Will the price of sugar turn around in 2019? That's the million dollar question commodity traders are asking right now. With sugar futures prices hitting a multi-year low in late 2018, the current futures price relative to sugar production levels and anticipated demand is quite attractive. For many traders, sugar represents a bargain too big to ignore. In this report, we'll discuss both the near-term and longer-term sugar outlook in light of the prevailing technical and fundamental backdrop. If my assessment is correct, we should see a meaningful increase in sugar prices in the coming months.
The sugar market has been plagued in recent years by heavy supply relative to demand. In the last two years, record global production levels relative to consumption have exerted a downward influence on prices and have pushed Sugar #11, the global benchmark contract for raw sugar trading, to levels not seen in years. The record world sugar production in 2017/2018 was partly attributable to higher output from top producer Brazil.
In response to this notable supply increase, Brazil and the EU are expected to reduce sugar output in the next couple of years. From a projected surplus of 4-5 million tons in the current 2018/2019 season, the sugar market could reverse to a deficit of 2 million tons by the 2019/2020 season, according to ADM Investor Services International.
Yet, despite the potential for a supply reduction, the sugar market will still likely face headwinds from the continuing trend of declining consumption in the U.S. and other developed countries. ADMSI forecasts global sugar demand at 1 to 1.5 percent annually, which is down from the historical average of around 2 percent per year.
On the domestic front, the outlook is a bit more promising. U.S. production for the marketing year 2018/2019 is predicted to be down 3 percent to 8.2 million tons, according to USDA statistics. Projected imports of 2.5 million tons are 14.5 percent lower based on projected quota programs and other factors.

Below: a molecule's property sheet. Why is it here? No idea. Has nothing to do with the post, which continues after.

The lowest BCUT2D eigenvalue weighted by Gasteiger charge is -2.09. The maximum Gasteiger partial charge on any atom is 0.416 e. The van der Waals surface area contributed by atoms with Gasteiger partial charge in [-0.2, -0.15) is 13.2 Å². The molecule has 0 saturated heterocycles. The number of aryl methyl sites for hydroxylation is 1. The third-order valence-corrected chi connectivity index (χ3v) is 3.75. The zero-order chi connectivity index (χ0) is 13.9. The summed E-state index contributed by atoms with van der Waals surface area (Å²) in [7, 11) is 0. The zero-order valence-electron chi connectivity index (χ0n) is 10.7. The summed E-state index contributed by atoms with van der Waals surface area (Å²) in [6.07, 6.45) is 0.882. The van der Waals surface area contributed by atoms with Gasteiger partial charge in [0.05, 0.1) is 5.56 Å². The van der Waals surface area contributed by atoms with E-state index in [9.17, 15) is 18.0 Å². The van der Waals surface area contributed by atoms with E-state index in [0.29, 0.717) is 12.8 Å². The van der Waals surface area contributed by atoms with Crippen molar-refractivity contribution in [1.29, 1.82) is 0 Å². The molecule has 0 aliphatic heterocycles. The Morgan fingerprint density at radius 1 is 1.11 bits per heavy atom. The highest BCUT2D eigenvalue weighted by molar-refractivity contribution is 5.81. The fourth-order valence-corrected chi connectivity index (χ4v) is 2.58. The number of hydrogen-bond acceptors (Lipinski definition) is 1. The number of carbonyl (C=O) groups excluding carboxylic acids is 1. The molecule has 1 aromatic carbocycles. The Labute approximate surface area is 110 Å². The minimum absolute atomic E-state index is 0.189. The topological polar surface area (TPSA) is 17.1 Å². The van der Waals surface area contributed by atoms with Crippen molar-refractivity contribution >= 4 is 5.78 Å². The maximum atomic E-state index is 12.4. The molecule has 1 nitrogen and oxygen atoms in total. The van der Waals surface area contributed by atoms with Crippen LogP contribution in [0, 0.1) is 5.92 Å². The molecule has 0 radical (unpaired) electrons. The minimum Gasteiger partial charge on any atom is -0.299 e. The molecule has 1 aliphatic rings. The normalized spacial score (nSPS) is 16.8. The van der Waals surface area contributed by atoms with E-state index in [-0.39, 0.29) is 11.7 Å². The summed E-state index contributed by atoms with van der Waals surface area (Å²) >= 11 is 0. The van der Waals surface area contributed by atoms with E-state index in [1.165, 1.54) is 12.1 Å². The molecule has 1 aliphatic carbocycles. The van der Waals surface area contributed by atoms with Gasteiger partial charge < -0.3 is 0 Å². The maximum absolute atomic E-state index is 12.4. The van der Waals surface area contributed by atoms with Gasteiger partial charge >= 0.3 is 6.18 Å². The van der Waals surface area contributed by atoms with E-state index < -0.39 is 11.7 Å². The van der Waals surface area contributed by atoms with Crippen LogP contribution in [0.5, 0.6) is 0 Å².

Despite the mixed supply/demand projections for global sugar, few analysts foresee a major price recovery in sugar prices in the coming year. A combination of declining demand from health-conscious consumers in Western countries, plus a spillover of the over-supply from the last two years, is widely predicted to keep sugar prices from having a substantial rally in 2019. Some even predict lower sugar prices in the coming year, which given prevailing price levels, would almost imply deflationary conditions.
But what if instead of deflation or continued low inflation, the coming 1-2 years witnesses a gradual pickup in inflationary pressures? Would sugar benefit from this? It should be noted that sugar has historically been faster than most commodities in reacting to rising inflation expectations. For this reason, sugar futures have served as an excellent inflation hedge for long-term-oriented investors.
One of the factors which strongly influence sugar prices is the Brazilian real currency (see chart below). As the world's largest producer of sugar, fluctuations in sugar prices have typically moved in line with the real's trend. A stronger real encourages sugarcane growers to hold off on selling their crop in order to avoid lower profits, while a weaker real stimulates sales among Brazil's sugar producers. Consequently, a falling real often sees hedge funds and large speculators initiating bearish bets against sugar.